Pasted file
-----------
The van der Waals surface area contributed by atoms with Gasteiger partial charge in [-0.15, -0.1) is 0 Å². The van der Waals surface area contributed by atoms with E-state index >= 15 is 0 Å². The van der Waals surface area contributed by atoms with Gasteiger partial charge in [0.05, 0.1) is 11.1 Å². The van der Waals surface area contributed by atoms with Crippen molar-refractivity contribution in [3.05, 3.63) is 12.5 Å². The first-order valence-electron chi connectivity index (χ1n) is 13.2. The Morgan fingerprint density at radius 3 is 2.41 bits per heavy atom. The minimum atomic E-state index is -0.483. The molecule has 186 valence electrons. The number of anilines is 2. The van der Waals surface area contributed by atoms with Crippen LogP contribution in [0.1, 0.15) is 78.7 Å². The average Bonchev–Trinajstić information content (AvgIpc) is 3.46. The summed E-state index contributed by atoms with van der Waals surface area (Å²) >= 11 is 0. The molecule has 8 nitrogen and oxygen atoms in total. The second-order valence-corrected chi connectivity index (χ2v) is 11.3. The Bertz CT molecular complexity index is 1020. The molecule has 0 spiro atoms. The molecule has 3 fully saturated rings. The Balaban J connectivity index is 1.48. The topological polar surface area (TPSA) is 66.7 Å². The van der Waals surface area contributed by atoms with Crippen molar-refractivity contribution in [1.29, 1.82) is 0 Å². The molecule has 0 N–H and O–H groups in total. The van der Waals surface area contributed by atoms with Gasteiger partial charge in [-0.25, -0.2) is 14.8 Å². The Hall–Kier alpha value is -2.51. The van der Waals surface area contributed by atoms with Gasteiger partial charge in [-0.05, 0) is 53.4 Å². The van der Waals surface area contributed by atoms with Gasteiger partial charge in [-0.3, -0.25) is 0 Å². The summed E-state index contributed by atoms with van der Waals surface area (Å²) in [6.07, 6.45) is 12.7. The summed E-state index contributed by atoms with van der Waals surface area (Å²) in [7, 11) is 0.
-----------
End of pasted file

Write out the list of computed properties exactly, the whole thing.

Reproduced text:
The van der Waals surface area contributed by atoms with Gasteiger partial charge in [-0.15, -0.1) is 0 Å². The van der Waals surface area contributed by atoms with E-state index >= 15 is 0 Å². The van der Waals surface area contributed by atoms with Gasteiger partial charge in [0.05, 0.1) is 11.1 Å². The van der Waals surface area contributed by atoms with Crippen molar-refractivity contribution in [3.05, 3.63) is 12.5 Å². The first-order valence-electron chi connectivity index (χ1n) is 13.2. The Morgan fingerprint density at radius 3 is 2.41 bits per heavy atom. The minimum atomic E-state index is -0.483. The molecule has 186 valence electrons. The number of anilines is 2. The van der Waals surface area contributed by atoms with Crippen LogP contribution in [0.1, 0.15) is 78.7 Å². The average Bonchev–Trinajstić information content (AvgIpc) is 3.46. The summed E-state index contributed by atoms with van der Waals surface area (Å²) >= 11 is 0. The molecule has 8 nitrogen and oxygen atoms in total. The second-order valence-corrected chi connectivity index (χ2v) is 11.3. The Bertz CT molecular complexity index is 1020. The molecule has 0 spiro atoms. The molecule has 3 fully saturated rings. The Balaban J connectivity index is 1.48. The topological polar surface area (TPSA) is 66.7 Å². The van der Waals surface area contributed by atoms with Crippen molar-refractivity contribution in [1.29, 1.82) is 0 Å². The molecule has 0 N–H and O–H groups in total. The van der Waals surface area contributed by atoms with Gasteiger partial charge in [-0.25, -0.2) is 14.8 Å². The Hall–Kier alpha value is -2.51. The van der Waals surface area contributed by atoms with Gasteiger partial charge in [-0.05, 0) is 53.4 Å². The van der Waals surface area contributed by atoms with Gasteiger partial charge in [-0.3, -0.25) is 0 Å². The summed E-state index contributed by atoms with van der Waals surface area (Å²) in [6.07, 6.45) is 12.7. The summed E-state index contributed by atoms with van der Waals surface area (Å²) in [7, 11) is 0.